Let him be anathema!
Two weeks ago I was sitting in a cafe talking about Jesus to a young aspiring school leaver who was heading to a Bulgarian Orthodox seminary. I forget the exact details of the discussion, but the gist stays with me. He was telling me that God, who is wholly other, is unknowable – classic EO line. When I probed a little further about who Jesus was and what he revealed of God he said it… Jesus could not reveal God as God.
Needless to say we had a hearty discussion.
Interestingly, today I was reading up on some Karl Rahner (RC theologian and priest) and he observed that most Christians (RCs? Although I think his observation would apply to the protestant side too) struggle to capture an orthodox understanding of Jesus’ humanity and divinity. He asserts that the majority of Christians would subscribe to a Docetic Jesus where God’s divinity inhabits the fleshly vessel. God in human clothes made of skin. Jesus was not fully human, just kind of.
Then you would know about the Elephant Room saga, where Mark Driscoll questioned T. D. Jakes on his view of the doctrine of God, in particular his views on the doctrine of Oneness. The Oneness doctrine rejects the concept of the Trinity and instead subscribes to a modal view of God. The entire discussion did little to clarify the situation, but what we do know is that Jakes subscribes to a doctrine of God that uses the terminology of ‘manifestations’ as opposed to persons.
How did the church in times gone by deal with these theological bents? Simple, ‘Let him be anathema!’
The best example of the ‘Let him be anathema!’ cry is found in Cyril of Alexandria’s work called the Twelve Anathemas. He was not dealing with a Docetist, but the father of Nestorianism, Nestorius himself. I don’t intend to go into the content of the letter to Nestorius but Cyril’s view was clear. Nestorius believed that Jesus had two separate and autonomous natures. According to Cyril (eventually), Nestorius needed to adopt the position that Christ had two natures but that these were without division or separation. Cyril’s letter outlines in no uncertain terms how Nestorius could go about working towards reforming his position. Each of the twelve points ended with ‘Let him be anathema!’ A sure sign that Cyril meant business.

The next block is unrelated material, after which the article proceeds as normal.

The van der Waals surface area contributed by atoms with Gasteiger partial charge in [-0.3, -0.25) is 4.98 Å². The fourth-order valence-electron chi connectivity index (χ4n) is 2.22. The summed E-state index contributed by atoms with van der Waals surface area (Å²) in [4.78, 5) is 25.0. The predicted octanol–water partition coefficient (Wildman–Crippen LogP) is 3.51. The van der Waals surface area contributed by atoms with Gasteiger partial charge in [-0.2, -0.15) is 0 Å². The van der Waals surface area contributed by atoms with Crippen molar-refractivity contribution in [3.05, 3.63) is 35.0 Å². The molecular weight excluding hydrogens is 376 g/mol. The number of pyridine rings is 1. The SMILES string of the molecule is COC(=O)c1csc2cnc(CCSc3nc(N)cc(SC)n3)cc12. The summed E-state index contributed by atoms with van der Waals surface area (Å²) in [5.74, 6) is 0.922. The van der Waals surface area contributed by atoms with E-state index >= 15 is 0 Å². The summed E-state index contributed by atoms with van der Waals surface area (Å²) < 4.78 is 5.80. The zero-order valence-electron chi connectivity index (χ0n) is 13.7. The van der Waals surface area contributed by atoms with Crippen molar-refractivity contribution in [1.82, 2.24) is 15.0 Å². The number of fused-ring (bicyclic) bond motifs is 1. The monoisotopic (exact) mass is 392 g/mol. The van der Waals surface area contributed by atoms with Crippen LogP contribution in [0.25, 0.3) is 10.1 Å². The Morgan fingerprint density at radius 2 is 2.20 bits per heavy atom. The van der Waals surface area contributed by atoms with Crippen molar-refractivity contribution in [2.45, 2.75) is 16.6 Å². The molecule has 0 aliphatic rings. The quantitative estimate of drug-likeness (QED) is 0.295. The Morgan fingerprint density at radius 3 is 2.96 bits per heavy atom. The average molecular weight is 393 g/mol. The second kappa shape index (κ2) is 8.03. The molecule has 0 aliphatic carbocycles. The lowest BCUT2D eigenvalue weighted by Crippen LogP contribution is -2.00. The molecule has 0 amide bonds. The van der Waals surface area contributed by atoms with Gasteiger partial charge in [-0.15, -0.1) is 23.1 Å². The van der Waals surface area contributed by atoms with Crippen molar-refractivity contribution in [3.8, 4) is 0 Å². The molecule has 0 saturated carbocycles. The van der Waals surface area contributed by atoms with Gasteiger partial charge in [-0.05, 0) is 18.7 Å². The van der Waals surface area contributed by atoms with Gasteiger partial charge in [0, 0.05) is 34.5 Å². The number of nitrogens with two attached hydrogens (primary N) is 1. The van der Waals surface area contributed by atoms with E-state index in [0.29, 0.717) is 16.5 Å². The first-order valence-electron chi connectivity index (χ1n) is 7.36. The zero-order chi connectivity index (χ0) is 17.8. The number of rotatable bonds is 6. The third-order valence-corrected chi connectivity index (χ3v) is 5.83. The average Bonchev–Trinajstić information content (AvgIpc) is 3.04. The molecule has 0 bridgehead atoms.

The point? You get stuff wrong you get the anathema line.
But what was Cyril saying? My way or the highway? Are the Twelve Anathemas the sharp words of just another arrogant bigoted fundamentalist? An intolerant absolutist?
In Cyril’s day, despite Ehrman’s current commentary to the contrary, there was one Lord, one faith, one church, one orthodoxy. In the 5th century this was defined for the most part by the c. 325 Council of Nicaea, as well as the collective works of the fathers in the 200 odd years prior to it. Orthodoxy was not some ambiguous thing that any one individual could trump up and it was for this reason that the powers that be could compare an individual’s theology with that of the orthodox tradition. If someone fell outside of the bounds they were met with the severe response: Let him be anathema!